The advent of the war resulted in a depletion of young men to play on the local senior team and at age sixteen the twins were invited to play for the senior Red Devils. In terms of camaraderie and communication between friends there was no Facebook, tweets, or e-mail and home phones were scarce. “Chat sessions” between the twins and their friends was face-to-face on the steps of the centrally located Court House. In addition to the typical chatter of adolescent guys they discussed the war that was into its third year. Patriotism ran strong among youth in the town. One day during a “chat session” they learned that an Air Force Recruiting Team was in town. The twins and several of their friends seized the opportunity and signed up – the twins were seventeen. After joining up they went home to tell their parents. Whatever turmoil this may have instilled in the minds of the twin’s Mother and Dad we don’t know but Birth Certificates in hand Bert “swore them in”. Their military career with the RCAF began in November of 1942.

Billy came home in the fall of 1945 without his twin. The rink and hockey provided continuity to Billy’s pre-war past and was important in helping him adjust to civilian life. During his first year in Grande Prairie he returned to his pre-war playground the Wapiti Arena. He agreed to a contract of $200 to operate the arena for the winter and using half of his earnings hired fellow Veteran and Hockey Legend Fran Tanner as his assistant. Fran is the first person on the left in the picture. Fran was in the Tank Corps and but for his athletic ability he would not have survived the war. When his tank was hit and disabled by a bomb Fran jumped and ran for cover but his partner who was not as agile was shot and killed. In addition to managing the Arena Billy played hockey with the Key Club in a six team Wheat Belt League that consisted of the Key Club, D-Company, the Grande Prairie Flyers (players from the RCAF and Army Signal Corps), Sexsmith, Beaverlodge and Hythe.

As mentioned earlier Billy was quick of hands and feet. A distinguishing feature of his play is that he was ambidextrous. Defending a rush by Billy was very difficult as he could change from a right to a left-handed shooter while in full stride. The teams Billy played for reads like a history of senior hockey in Grande Prairie – the Red Devils, Key Club, Legion, and the Athletics. Although Billy was typically one of the shortest players on the ice he was a fearless, feisty and determined competitor contributing both physically and on the scoreboard.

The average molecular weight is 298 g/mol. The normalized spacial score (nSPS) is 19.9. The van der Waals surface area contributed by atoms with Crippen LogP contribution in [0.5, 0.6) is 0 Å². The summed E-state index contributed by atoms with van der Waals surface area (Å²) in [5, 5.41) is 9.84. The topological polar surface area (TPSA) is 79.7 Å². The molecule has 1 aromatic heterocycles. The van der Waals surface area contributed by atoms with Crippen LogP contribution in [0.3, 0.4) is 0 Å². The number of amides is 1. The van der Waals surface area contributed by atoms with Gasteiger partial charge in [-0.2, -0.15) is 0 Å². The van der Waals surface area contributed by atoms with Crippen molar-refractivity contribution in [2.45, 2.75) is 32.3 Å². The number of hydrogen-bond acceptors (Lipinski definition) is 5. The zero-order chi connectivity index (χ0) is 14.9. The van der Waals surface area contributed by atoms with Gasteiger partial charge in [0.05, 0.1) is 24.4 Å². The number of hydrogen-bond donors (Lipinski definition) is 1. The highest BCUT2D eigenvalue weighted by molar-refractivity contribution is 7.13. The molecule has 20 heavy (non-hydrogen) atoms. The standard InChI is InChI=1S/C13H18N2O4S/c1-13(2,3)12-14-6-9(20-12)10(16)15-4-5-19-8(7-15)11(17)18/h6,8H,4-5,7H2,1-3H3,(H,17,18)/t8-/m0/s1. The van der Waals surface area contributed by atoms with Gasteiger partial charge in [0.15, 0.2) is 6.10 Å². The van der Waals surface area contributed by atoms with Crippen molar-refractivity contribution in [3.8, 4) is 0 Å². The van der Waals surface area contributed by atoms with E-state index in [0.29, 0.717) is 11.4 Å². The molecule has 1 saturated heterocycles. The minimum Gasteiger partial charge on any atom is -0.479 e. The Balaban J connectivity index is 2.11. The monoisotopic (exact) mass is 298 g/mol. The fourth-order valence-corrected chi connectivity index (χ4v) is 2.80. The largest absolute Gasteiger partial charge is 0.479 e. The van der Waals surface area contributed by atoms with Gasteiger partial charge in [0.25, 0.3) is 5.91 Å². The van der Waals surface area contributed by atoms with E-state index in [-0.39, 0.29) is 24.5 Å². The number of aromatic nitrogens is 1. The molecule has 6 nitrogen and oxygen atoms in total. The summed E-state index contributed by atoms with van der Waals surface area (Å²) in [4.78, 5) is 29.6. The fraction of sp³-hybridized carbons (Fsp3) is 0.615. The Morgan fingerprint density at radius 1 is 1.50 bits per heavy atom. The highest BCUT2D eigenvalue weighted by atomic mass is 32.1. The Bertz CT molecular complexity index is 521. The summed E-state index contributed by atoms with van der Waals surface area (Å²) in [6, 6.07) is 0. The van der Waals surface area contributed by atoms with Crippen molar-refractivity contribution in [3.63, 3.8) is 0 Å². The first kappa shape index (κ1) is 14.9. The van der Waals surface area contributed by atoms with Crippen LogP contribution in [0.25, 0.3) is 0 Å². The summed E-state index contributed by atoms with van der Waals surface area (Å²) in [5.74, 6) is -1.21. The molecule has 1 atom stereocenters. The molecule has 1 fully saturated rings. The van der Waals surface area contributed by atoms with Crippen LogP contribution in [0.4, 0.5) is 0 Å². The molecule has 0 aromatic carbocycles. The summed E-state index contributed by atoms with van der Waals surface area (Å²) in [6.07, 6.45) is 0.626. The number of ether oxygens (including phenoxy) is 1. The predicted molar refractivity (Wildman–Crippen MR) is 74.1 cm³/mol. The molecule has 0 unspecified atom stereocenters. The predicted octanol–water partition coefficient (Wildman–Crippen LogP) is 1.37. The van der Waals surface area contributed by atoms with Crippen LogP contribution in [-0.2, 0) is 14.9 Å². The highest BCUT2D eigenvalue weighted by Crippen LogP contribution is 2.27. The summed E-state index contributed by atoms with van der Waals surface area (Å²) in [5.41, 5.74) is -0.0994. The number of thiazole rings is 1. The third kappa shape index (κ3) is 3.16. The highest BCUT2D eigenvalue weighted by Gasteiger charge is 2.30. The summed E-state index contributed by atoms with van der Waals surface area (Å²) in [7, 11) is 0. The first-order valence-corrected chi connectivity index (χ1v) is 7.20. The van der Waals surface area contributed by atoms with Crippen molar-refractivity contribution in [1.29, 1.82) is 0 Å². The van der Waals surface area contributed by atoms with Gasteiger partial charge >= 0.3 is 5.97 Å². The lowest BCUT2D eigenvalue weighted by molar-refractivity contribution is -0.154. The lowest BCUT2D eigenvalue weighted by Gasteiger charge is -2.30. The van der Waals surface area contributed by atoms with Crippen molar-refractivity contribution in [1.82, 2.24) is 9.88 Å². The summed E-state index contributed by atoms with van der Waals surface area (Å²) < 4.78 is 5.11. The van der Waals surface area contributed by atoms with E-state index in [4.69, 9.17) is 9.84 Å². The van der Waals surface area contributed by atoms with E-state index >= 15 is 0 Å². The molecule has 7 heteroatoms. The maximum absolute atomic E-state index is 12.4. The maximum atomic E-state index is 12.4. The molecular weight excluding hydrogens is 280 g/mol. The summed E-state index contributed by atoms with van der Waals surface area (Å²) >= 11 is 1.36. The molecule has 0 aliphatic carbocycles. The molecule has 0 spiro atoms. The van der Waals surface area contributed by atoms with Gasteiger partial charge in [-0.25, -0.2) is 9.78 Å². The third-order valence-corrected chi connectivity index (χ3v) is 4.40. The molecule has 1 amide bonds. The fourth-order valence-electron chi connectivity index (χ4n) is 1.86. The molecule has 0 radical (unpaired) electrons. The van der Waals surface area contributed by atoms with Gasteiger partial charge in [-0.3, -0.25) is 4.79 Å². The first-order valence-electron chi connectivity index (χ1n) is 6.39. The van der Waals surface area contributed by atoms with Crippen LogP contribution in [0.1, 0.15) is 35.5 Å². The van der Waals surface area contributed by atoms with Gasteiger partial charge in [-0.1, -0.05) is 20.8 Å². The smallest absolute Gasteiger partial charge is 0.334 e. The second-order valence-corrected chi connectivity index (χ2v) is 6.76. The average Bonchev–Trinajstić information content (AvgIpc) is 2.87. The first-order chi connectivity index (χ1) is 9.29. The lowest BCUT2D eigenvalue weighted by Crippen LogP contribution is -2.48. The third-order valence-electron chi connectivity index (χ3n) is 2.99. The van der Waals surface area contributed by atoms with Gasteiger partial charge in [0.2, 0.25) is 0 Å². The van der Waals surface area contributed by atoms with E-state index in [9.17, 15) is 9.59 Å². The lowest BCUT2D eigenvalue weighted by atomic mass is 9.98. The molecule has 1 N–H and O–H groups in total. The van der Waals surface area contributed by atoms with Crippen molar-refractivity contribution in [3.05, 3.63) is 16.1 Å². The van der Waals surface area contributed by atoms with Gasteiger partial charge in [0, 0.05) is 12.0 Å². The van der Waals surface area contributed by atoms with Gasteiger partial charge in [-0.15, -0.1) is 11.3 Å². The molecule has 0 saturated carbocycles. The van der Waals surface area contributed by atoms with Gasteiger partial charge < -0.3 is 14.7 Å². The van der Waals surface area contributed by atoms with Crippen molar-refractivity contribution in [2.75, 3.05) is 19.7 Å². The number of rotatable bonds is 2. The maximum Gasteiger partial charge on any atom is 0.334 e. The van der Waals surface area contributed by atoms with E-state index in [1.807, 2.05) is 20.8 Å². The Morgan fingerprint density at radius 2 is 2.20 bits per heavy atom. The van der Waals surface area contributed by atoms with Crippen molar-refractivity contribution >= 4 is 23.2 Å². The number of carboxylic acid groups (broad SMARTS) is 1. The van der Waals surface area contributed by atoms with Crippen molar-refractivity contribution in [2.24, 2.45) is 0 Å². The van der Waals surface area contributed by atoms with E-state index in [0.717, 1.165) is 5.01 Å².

In many ways pre-war and the immediate post war years were the golden years of hockey in Grande Prairie. Billy and his contemporaries played the game for sheer pleasure and although they played a rugged style of hockey and although equipment was spare by today’s standards there were relatively few injuries. Players respected the reality that each of them were expected to report for work the following morning. The game was unadulterated by money and complex sports politics. There were no walk-outs, lock-outs or contract disputes. Apart from a small salary set aside for the operation of the rink hockey at all levels functioned with remarkable efficiency supported by volunteers like Billy’s Dad, Bert. The rink was the largest gathering place in town and consistently there was standing room only for hockey fans. For spectators and players at all levels hockey was affordable. Local athletes were heroes and role models for local kids. Relative to the population of the city today hockey in the golden era had a much greater impact on its recreational, cultural, social and economic characteristics.

More important than Billy’s participation in hockey is his dedication to domestic and other civic responsibilities. He married Vine Allison and their family consists of one daughter, Bonny, and two boys: not twins but named Billy and Bobby. Until his retirement Billy ran several business ventures, including a partnership with his Dad until his death. Billy is a founding member of the Legends Committee, now an honorary member and along with Max Henning (third from the right in the photo) is an invaluable source of information. Max, is a WWII veteran, Grande Prairie Hockey Legend, a charter member of the Legends Committee and will be featured in our next article. Billy Senior’s son, Billy Jr. perpetuates the family tradition of involvement in hockey as the newest member of the Legends Committee.

We are deeply grateful to Billy Sr. for sharing his story and his insights.

Grande Prairie Hockey Legends is researched, written and presented by Stan and Ron Neufeld